US & Canada

Ex-Illinois Governor Blagojevich guilty of corruption

Former Governor Rod Blagojevich arrives in federal court in Chicago on Monday
Image caption Prosecutors accused Blagojevich of a "political crime spree"

Former Illinois Governor Rod Blagojevich has been found guilty of trying to sell the US Senate seat once held by President Barack Obama.

In his second trial in a US federal court in Chicago, Blagojevich was found guilty on 17 of 20 corruption charges.

He was also found guilty of trying to extort funds from a hospital executive.

The Democrat was arrested in December 2008 and ejected from office the following month. He had already been found guilty of lying to investigators.

Blagojevich faces a sentence of up to 300 years in prison.

"I'm very disappointed in the outcome," he told reporters after the verdict was read. "Frankly I'm stunned. There's not much left to say except we want to go home to our little girls and sort things out."

He is the second Illinois governor in a row to be convicted on federal charges. His predecessor George Ryan, a Republican, is currently being held in federal prison.

Personal gain

In Chicago, Blagojevich was acquitted on one count of soliciting a bribe from a toll road authority. The jury failed to reach a verdict on two other counts.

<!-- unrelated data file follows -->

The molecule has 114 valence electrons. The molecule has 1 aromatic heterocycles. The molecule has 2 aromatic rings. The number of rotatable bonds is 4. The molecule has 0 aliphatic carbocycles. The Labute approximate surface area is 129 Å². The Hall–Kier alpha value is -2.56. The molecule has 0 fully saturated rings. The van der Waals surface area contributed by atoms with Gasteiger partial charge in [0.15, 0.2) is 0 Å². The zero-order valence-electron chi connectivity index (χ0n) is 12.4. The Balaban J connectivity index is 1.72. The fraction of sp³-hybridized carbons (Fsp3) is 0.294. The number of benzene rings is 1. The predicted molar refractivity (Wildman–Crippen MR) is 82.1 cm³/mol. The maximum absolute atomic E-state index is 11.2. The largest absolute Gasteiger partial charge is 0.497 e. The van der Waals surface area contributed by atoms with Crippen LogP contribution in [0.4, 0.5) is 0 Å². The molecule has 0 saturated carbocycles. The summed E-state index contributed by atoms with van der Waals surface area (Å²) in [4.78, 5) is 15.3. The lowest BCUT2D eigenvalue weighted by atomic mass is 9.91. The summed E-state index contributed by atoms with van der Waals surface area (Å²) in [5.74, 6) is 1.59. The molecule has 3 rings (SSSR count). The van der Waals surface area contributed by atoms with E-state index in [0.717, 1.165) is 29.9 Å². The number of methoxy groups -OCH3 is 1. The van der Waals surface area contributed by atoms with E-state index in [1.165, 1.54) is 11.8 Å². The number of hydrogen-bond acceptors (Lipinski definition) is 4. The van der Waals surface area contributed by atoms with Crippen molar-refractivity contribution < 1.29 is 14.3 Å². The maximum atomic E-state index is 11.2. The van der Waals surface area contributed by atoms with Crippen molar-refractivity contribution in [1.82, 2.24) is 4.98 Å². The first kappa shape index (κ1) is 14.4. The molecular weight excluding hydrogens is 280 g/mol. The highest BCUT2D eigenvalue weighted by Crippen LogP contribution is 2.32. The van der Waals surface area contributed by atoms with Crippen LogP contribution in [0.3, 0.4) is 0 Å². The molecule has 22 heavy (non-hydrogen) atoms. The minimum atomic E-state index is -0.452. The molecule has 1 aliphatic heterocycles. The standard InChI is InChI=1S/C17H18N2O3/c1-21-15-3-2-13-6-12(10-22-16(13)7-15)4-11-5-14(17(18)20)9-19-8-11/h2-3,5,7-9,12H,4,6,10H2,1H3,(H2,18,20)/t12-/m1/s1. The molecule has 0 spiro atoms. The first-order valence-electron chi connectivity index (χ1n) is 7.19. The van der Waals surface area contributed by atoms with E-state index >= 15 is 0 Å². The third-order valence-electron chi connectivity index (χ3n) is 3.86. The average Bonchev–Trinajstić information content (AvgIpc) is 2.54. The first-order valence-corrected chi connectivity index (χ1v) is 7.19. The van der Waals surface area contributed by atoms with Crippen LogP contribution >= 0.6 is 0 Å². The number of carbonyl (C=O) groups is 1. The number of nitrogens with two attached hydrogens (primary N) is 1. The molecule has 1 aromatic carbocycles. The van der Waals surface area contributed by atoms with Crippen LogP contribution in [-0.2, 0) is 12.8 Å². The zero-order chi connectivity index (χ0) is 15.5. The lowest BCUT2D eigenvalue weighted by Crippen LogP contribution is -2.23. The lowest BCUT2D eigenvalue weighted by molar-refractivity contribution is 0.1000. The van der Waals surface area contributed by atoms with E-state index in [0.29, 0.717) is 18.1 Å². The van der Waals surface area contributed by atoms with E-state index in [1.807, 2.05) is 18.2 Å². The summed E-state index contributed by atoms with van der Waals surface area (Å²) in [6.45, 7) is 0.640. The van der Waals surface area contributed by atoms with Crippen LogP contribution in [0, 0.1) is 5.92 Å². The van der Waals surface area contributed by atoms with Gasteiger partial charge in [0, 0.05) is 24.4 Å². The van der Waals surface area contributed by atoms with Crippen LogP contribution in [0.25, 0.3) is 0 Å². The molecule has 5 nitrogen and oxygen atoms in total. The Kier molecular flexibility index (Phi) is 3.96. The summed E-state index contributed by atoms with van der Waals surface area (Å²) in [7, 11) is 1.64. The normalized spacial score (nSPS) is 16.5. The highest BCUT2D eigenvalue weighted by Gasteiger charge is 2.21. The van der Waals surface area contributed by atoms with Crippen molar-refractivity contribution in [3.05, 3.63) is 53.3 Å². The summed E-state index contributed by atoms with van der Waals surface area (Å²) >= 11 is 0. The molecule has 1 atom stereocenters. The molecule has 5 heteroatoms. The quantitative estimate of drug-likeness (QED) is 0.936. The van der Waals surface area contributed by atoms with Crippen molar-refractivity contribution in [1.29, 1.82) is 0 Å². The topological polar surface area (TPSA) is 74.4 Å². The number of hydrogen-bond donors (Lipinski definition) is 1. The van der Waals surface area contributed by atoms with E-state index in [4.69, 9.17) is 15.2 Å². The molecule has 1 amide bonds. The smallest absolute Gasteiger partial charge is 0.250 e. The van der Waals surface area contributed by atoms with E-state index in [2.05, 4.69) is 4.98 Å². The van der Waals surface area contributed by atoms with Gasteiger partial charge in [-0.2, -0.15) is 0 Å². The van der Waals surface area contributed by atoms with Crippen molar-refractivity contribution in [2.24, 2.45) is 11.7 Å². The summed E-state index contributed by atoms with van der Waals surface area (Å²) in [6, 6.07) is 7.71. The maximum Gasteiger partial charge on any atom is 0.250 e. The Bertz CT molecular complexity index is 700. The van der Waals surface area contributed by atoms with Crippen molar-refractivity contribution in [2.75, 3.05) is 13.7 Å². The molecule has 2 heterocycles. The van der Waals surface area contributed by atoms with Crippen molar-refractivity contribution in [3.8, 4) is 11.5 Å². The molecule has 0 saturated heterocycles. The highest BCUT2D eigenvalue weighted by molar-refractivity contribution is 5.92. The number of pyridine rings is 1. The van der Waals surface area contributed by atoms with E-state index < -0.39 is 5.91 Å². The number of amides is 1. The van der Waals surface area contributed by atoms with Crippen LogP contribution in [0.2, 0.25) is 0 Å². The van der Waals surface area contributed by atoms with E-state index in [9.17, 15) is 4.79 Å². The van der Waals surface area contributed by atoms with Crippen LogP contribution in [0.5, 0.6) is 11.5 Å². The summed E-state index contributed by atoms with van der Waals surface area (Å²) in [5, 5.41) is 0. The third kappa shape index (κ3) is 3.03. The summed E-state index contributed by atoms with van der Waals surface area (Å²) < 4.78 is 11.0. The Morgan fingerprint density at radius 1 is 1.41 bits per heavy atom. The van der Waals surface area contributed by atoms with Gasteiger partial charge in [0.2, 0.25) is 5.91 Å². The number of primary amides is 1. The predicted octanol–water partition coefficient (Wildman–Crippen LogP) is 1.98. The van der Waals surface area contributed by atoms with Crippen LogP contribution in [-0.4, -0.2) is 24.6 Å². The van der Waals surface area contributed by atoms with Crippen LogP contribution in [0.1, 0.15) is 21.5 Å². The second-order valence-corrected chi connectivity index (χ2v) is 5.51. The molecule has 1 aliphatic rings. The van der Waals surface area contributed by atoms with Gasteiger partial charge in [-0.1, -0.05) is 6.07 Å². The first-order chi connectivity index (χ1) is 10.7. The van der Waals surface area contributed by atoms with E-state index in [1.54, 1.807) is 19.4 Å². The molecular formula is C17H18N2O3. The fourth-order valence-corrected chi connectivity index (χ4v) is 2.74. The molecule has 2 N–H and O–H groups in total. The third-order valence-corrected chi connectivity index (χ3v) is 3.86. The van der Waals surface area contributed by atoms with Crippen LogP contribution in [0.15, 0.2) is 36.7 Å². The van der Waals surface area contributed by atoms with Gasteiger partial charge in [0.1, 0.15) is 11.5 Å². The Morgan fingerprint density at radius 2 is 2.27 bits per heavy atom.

Blagojevich, 54, was elected governor of Illinois in 2002 and served until 2009, when the state legislature threw him out of office following his arrest on corruption charges.

As governor, Blagojevich was tasked under law to appoint someone to fill the US Senate seat left vacant when Mr Obama won election to the White House.

Most of the case against him stems from accusations he sought to sell the appointment in return for personal gain.

'Golden' opportunity

He was also convicted of trying to extort campaign donations from business executives, and of soliciting bribes from racing officials.

Blagojevich was convicted by a jury of 11 women and one man, which deliberated seven days.

Among the evidence against him prosecutors presented hours of FBI wire taps, including a recording in which Blagojevich was heard describing the Senate appointment as a "golden" opportunity.

His defence lawyers argued Blagojevich was just talk, with no corrupt intent behind it, and they noted no money was exchanged.

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